10 Bands 10 Minutes Best of The Kazimier: The Kazimier, Liverpool

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Long live the Kazimier

Long live the Kazimier

Baby if you’ve got to go away, don’t think I can take the pain, won’t you stay another day? As 10 Bands 10 Minutes bids a fond farewell to The Kazimier Getintothis’ Emma Walsh tries to hold it together.

Sitting down on Saturday afternoon to compile the perennial end of year ‘bests’ and ‘top fives’ it became apparent that despite all the awesome albums 2015 has proffered, this writer’s most played list still consists of records that pre-date her own conception. We certainly have a finger on the pulse, but usually just to check our own vital signs.

Perhaps that’s why the wonderful 10 Bands 10 Minutes bonanzas appeal so much, tugging, as they do, on our particularly wistful heartstrings. And those heartstrings have never been quite so close to breaking point as they were at the last ever 10 Bands 10 Minutes spectacle at The Kazimier.

After ten successful outings in the style and garb of various music icons, what better way to wrap up The Kazimier chapter of this Liverpool institute than by a massive, best of mash up, bringing David BowiePrince and Michael Jackson, among others, to mark this momentous final swansong on Wolstenholme Square.

It was Neil Young who kicked off this dreamy line up however, as John Daglish & Cavalier Song welcomed the hoards of an already jam-packed Kazimier. Milking the limelight they indulged in the interminable Cortez the Killer, just squeezing in a sweet sprinkling of Cinnamon Girl too.

With the festive season thoroughly upon us and the magnitude of the event ever present the atmosphere in our beloved hexagonal homestead was palpable from the outset. Good Grief turned the air purple for a Prince love in, joined on stage by guest vocalist Sarah for an astral rendition of When You Were Mine. Novice Mathematic brought Madonna back to 10 Bands glory, no capes in sight sadly, rattling off Material Girl, Papa Don’t Preach and Borderline with a ferocious energy that Madge could only dream of even in her sprightly years.

With the pace well and truly upped, Avenging Force were more than ready to take up the baton. 10 Bands regulars, we’ve not always been entirely convinced of this rambunctious trio in previous incarnations but tonight’s performance was simply stellar. The band were joined by Puzzle‘s vocalist, Lucy Johnson, bringing the raucous female voice necessary to do justice to Blondie, a conquering combination that wowed the crowd with a triple hit of One Way or Another, Union City Blue and a thumping version of Atomic. 

Speaking of 10 Bands 10 Minutes bastions, we all need to take a minute and just bow down to the glory of Man in the Dark. This band have been a pillar of the 10 Bands line up for some time now and never fail to give their all, encapsulating the energy, humour and zeal that make these nights so damn special. On this occasion Man in the Dark embraced the Man in the Mirror, channelling Michael Jackson to the point of spiritual possession with the moves, the screeches, screams and grunts, and the crotch grabbing all down to a tee. Opening with a flurry of classic Jacko choreography lead singer Joe McNulty threw off his hat and launched into Beat It and Black or White before donning Michael’s softly softly tones to implore the audience into a deep and meaningful discussion. “Do you know what the world doesn’t need any more of?” he asks gently, “FUCKING STUDENT FLATS!”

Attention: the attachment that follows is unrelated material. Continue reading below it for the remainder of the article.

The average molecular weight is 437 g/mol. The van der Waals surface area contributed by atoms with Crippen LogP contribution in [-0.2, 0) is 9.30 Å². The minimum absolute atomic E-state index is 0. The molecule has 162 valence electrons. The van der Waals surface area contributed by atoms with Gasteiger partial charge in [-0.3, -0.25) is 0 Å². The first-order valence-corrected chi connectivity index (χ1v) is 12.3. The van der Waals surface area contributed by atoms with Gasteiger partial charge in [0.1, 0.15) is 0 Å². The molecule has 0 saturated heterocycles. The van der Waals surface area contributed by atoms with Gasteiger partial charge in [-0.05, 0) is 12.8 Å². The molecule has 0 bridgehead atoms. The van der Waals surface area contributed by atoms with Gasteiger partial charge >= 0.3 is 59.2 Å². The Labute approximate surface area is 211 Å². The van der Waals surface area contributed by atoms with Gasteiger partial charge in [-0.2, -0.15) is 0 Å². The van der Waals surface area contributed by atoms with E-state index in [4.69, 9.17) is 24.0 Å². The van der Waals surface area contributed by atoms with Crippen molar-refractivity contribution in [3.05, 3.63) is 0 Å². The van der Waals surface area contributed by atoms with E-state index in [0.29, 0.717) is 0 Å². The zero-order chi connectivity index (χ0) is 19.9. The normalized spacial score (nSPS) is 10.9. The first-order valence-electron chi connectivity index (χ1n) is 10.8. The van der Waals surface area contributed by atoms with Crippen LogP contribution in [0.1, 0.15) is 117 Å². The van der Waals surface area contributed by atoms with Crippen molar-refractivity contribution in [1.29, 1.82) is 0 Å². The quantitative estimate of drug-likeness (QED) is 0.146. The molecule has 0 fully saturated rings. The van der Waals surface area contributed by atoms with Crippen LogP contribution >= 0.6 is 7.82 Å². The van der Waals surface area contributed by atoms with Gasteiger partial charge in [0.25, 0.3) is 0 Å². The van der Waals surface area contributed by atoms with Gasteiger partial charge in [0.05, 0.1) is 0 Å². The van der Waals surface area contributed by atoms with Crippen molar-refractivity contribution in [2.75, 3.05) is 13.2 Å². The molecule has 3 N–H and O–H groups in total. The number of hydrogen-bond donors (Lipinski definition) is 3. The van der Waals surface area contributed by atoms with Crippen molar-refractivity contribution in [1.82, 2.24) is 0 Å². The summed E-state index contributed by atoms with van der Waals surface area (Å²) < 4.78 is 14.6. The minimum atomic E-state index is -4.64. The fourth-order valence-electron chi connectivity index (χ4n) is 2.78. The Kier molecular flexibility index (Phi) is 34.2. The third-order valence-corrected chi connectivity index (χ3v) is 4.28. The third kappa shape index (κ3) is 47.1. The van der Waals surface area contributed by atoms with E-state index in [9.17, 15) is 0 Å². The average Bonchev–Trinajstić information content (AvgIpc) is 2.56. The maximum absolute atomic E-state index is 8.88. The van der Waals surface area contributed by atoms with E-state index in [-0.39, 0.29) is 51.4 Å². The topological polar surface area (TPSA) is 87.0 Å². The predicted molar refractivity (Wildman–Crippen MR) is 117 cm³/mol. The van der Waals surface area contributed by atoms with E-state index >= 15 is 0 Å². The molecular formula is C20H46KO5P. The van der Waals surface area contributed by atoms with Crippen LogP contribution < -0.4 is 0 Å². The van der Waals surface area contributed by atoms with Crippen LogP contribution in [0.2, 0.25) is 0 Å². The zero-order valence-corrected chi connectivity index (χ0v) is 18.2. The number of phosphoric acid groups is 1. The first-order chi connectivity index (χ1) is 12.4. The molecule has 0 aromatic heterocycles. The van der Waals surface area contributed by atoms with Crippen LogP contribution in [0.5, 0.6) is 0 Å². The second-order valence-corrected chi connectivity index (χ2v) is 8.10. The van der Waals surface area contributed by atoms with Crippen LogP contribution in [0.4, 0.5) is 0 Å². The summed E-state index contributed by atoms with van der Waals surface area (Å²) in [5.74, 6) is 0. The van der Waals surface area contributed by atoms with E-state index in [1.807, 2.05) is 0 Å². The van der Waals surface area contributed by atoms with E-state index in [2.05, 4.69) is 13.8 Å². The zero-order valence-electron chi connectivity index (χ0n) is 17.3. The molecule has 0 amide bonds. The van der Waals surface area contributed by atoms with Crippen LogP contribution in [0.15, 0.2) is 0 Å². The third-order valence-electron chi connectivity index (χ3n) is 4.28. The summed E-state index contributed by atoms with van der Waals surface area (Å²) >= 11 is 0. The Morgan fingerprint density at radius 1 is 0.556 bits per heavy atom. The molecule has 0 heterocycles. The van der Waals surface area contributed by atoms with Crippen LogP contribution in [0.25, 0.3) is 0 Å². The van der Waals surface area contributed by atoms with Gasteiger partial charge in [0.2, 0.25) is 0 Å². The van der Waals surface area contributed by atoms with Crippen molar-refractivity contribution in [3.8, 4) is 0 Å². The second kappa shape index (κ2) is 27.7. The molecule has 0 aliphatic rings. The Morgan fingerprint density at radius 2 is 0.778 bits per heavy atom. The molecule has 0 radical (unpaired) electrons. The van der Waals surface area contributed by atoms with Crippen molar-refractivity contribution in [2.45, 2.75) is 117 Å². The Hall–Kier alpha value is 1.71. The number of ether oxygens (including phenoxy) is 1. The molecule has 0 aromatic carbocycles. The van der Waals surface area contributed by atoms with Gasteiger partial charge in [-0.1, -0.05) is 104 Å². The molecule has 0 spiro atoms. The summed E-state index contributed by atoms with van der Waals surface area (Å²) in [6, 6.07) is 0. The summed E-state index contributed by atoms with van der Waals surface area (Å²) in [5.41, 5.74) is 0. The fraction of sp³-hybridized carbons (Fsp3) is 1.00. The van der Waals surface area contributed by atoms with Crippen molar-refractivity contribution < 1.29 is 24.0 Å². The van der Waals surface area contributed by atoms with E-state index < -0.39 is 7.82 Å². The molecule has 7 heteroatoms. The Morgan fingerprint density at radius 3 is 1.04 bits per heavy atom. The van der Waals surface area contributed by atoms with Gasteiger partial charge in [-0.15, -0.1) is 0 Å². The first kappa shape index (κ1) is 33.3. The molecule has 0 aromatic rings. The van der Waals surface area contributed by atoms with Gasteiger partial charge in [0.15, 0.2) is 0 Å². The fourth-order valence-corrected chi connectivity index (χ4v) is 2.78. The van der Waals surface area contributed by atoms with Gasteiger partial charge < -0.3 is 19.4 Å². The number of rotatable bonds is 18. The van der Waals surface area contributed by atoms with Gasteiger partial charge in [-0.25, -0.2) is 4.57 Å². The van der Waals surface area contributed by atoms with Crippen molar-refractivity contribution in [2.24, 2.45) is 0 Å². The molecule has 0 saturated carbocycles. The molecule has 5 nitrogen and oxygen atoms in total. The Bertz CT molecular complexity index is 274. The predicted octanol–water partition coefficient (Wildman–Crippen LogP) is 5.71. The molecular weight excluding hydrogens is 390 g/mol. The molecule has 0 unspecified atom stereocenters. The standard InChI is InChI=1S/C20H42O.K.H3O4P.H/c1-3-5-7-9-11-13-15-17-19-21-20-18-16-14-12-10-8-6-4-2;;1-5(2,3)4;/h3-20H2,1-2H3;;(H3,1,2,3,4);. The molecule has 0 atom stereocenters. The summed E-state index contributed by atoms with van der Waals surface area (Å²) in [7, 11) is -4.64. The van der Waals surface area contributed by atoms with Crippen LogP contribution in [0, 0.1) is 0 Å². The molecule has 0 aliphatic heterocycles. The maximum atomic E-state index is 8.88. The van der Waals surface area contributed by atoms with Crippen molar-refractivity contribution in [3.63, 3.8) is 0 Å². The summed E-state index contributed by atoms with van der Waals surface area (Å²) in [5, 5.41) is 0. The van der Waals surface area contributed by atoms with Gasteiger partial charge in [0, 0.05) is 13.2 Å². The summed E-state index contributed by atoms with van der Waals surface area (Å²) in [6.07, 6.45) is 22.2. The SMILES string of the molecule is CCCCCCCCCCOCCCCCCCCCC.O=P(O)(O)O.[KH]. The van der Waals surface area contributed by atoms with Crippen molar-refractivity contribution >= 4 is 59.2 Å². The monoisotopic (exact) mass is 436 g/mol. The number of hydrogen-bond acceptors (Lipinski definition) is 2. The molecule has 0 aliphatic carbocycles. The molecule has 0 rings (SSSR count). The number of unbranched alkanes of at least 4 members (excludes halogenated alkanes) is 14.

Were we to compile a list, and if we haven’t already I’m sure we probably will, of all those magical Kazimier moments that so capture the heart and spirit of what this club has meant to it’s patrons, Man in the Dark‘s reinvention of Earth Song will be right up there as a pivotal Kaz moment. People say protest music is dead, those people have not seen the pumping fists of The Kazimier crowd as they demand “What about us?” as Man in the Dark orchestrate the civil discontent from the stage in a powerful reminder of the finality of the night.

It needed a strong performance to follow but Natalie McCool and her band of boss birds were well up for the challenge with their Boybands/Girlbands theme, lightening the slightly teary-eyed mood with a comical rendition of The Bangles’ Walk Like An Egyptian and the unapologetically cheesy Black Magic by Little Mix (yes, Little Mix) but it was their love note to The Kazimier that really blew us away. East 17‘s Stay Another Day got a run out just a few months ago at the original Boybands/Girlbands night, but the Christmassy classic took on knew meaning tonight as it served as a fond farewell to the venue and it’s staff.